TrollHunter (Trolljegeren) is a genre that I don’t often see done well: self-aware horror-comedy. André Øvredal directs this mockumentary with Otto Jespersen as the Troll Hunter himself, Glenn Erland Tosterud, Tomas Alf Larsen, and Johanna Mørck. And if you can’t already tell, the film comes from Norway.
A group of young journalists are on a mission to investigate some bear attacks, but in the process discover a plot to cover up masses of trolls living in the forests. They are kept at bay from civilization by Jespersen, who decides to enlighten the crew to the ways of the troll, due to his increasing resentment of the government directing him.
When I was first shown the creatures, I felt a mixture of confusion and a little joy. These were actually very well-created CG monsters which looked like something out of Where the Wild Things Are. It perfectly describes the tone of this movie: scary in parts, surely, but ultimately a witty look at fantasy dropped into a real setting.
The comedy definitely isn’t the laugh out loud style, but it’s highly entertaining in its deadpan way. The way the trolls choose their victims, the way they ultimately meet their demise, is all a bit tongue-in-cheek. The acting is seamless in its acceptance of the absurdity, even when a character is thrown into an overpass at speeds that would have to have killed him. Jespersen’s hero hunter is strangely the most charming, not exactly embodying what we would expect from a reclusive and mysterious hunter.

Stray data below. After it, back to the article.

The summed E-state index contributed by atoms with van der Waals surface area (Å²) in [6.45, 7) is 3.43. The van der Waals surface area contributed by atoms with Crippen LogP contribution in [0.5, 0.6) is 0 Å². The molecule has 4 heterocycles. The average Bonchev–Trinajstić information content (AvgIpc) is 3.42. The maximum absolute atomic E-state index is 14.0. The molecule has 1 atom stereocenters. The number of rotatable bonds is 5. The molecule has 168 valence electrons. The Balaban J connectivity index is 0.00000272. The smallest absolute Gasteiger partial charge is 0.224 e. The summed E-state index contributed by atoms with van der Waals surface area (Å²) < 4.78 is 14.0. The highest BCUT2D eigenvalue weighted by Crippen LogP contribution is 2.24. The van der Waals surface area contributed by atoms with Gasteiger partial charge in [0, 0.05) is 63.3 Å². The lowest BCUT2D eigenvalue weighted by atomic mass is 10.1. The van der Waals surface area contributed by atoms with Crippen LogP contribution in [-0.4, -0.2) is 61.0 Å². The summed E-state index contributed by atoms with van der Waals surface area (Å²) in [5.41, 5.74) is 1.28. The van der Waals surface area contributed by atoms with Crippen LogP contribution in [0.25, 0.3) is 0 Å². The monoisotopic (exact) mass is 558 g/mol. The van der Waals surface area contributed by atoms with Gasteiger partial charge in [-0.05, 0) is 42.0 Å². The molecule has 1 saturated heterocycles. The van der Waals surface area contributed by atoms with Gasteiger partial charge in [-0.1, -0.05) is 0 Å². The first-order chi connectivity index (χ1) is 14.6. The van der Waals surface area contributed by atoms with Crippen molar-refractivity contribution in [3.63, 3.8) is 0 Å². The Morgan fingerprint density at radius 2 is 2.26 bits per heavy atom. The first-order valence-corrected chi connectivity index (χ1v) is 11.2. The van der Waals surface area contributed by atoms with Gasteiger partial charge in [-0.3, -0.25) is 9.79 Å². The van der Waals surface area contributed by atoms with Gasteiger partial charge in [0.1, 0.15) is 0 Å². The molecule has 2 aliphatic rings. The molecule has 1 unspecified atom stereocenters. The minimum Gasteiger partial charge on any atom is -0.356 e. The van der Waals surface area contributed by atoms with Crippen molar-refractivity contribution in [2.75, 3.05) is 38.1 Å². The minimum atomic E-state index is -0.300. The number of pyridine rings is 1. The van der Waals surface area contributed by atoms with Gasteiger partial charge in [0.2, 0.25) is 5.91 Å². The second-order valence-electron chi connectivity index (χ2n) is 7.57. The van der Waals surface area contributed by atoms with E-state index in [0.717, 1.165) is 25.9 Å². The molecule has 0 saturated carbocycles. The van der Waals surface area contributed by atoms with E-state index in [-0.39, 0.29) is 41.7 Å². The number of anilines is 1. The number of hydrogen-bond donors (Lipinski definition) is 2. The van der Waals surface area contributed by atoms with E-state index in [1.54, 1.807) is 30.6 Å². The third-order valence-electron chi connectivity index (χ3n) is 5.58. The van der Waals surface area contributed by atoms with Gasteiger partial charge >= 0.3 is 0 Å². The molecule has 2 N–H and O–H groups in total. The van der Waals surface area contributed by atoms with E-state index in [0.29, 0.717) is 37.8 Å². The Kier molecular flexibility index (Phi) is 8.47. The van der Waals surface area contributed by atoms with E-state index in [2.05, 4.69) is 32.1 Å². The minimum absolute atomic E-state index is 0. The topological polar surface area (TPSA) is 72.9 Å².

Overall, TrollHunter is highly entertaining and refreshing, living up to its trailers and hype. And as someone who gets motion sickness fairly easily, I’m glad they were able to capture the vérité style without making us all physically ill (I’m looking at you, The Blair Witch Project). My only complaint would perhaps be the choices in the soundtrack, which was jarring at times as it switched from metal to orchestral.
We already know that Chris Columbus is planning a remake, which is probably the strangest director/film combination I can imagine. I can only suggest seeing this version soon and enjoying its subtlety and milieu before it becomes something else entirely.